Advertisement

Judge Rogan Endorsed for Nolan Seat by GOP Leaders : Elections: A special May 3 vote will be held to select a successor to the popular Republican assemblyman, who resigned after pleading guilty to extortion.

March 10, 1994|JOHN SCHWADA | TIMES STAFF WRITER

GLENDALE — A gathering of about 150 Republican leaders Wednesday night picked Glendale Municipal Judge James E. Rogan as the party's candidate to replace Pat Nolan, the popular GOP state assemblyman toppled from office by scandal only two weeks ago.

On Friday, Gov. Pete Wilson picked May 3 as the date for a special election to replace Nolan, 43, who resigned after pleading guilty to extorting $10,000 from a hotel chain and was sentenced to prison.

Rogan, a former deputy district attorney, was endorsed earlier by two-thirds of the Republican members of the Assembly and easily swept the mini-convention Wednesday.

Finding a consensus candidate has been particularly important to Republicans in the 43rd Assembly District following reapportionment. After redistricting, the number of registered Republicans in the district slipped from 47% to 42%, while Democratic registration rose from 41% to 44%.

Nolan himself won reelection in 1992 with only 56% of the vote against nominal opposition.

"This is a real swing seat now--it could go either way," said Parke Skelton, political consultant to Adam Schiff, a former deputy U. S. attorney who has filed as a Democratic candidate for the Nolan seat.

Glendale Mayor Larry Zarian warned the delegates at Wednesday's meeting that because of Democratic Party inroads in the district, they "no longer have the privilege to be divisive."

Rogan, 36, of Glendale, made his legal reputation by prosecuting a drunk driver who had killed four people and for his handling of the Lamb Funeral Home case.

Putting up a fight to block the Rogan endorsement was another GOP hopeful, Peter Repovich, a Los Angeles police officer.

Repovich operatives, fearful that a Rogan endorsement was in the offing, had earlier faxed a warning to the convention "delegates" that Rogan joined the GOP only in 1988 and previously had been an activist in the Democratic Party.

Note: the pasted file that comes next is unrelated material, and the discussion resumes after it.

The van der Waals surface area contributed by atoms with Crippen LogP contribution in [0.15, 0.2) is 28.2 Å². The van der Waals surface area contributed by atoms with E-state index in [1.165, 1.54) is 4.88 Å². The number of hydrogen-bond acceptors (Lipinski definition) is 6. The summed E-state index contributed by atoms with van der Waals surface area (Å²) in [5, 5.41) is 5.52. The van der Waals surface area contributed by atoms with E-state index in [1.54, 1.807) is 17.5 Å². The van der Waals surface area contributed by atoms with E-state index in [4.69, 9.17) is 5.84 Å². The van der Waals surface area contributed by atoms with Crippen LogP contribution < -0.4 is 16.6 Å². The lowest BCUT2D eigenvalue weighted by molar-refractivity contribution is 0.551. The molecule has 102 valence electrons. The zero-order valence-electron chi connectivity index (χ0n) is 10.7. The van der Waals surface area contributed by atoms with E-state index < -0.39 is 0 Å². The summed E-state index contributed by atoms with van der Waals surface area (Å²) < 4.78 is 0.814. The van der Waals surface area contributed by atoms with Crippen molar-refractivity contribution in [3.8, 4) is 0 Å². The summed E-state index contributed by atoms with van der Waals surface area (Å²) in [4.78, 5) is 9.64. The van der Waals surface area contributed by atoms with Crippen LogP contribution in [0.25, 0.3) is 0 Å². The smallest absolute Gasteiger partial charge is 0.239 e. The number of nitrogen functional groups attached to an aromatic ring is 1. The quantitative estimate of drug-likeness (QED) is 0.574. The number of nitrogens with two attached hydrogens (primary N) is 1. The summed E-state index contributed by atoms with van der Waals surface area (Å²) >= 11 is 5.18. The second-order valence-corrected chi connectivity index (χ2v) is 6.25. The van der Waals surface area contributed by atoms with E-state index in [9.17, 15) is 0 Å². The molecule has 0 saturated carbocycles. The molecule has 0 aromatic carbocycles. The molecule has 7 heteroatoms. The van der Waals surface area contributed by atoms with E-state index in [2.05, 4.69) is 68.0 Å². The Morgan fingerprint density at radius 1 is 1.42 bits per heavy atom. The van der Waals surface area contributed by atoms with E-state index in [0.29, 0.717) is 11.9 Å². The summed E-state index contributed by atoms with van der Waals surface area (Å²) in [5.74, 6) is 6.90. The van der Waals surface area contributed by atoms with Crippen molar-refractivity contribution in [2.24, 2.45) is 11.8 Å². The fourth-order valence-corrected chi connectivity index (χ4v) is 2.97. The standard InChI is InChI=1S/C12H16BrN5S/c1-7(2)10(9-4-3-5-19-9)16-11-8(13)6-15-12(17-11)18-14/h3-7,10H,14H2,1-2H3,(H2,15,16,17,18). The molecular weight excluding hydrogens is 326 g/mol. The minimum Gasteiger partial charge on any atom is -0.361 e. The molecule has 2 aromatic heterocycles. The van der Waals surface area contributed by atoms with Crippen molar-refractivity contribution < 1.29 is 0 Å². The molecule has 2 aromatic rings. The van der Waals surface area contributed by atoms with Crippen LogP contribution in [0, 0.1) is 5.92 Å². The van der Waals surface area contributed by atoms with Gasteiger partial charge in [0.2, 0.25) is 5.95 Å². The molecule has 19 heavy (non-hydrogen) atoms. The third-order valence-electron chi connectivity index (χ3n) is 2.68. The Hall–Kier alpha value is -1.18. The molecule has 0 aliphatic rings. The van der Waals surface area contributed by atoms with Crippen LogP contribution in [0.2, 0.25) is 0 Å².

"He's a Johnny-come-lately to the Republican Party," Repovich campaign manager Berndt Schine complained.

A biographical sketch of Rogan, published in a judicial handbook, says he has belonged to the central committees of both the state and Los Angeles County Democratic Party organizations.

However, Rogan announced his conversion to the Republican Party in 1988 with then-U. S. Sen. Pete Wilson at his side and was appointed a judge in 1990 by GOP Gov. George Deukmejian.

Wednesday night, Rogan angrily condemned Repovich's effort to paint him as uncommitted to Republicanism and produced a letter from former President Ronald Reagan--himself a former Democrat--praising Rogan for changing parties.

Rogan also effectively cited his endorsement by the GOP Assembly members as a sign of his Republican bona fides. Sponsoring Rogan's endorsement by the GOP lawmakers in Sacramento were Assemblymen Bill Hoge (R-Pasadena) and Richard L. Mountjoy (R-Arcadia).

Despite the endorsement, the GOP nomination will still be contested.

Repovich, for one, vowed to continue his candidacy. The 36-year-old officer has already been endorsed by the Police Protective League, the union representing Los Angeles police officers, and said he has raised $350,000 for his campaign.

Also vying for the GOP nomination are Julia Wu, a Silverlake-based member of the Board of Trustees of the Los Angeles Community College District, and Peter Musurlian, an aide to Rep. Carlos J. Moorhead (R-Glendale).

GOP strategists are hoping that Nolan's resignation will diminish the voter appeal of Schiff, the Democrat.

Skelton, Schiff's political consultant, acknowledged that it would have been better for Schiff to run against Nolan while the Republican incumbent fought corruption charges, as was expected until Nolan suddenly pleaded guilty and resigned.

"But the second-best scenario is a divisive Republican primary," said Skelton, who saw Wednesday's mini-convention as a preliminary to a damaging fight for the Republican nomination.

If no candidate gets a simple majority in the May 3 special election, the top vote-getters from each party will face each other in a June 28 runoff. The winner of the special election will serve out the remainder of Nolan's term, which ends Dec. 5.

To add confusion to the campaign, there will also be a primary election June 7 and general election Nov. 8 for the same seat. The winner of the Nov. 8 election will take office when the next regular term begins Dec. 5.

Advertisement
Los Angeles Times Articles
|
|
|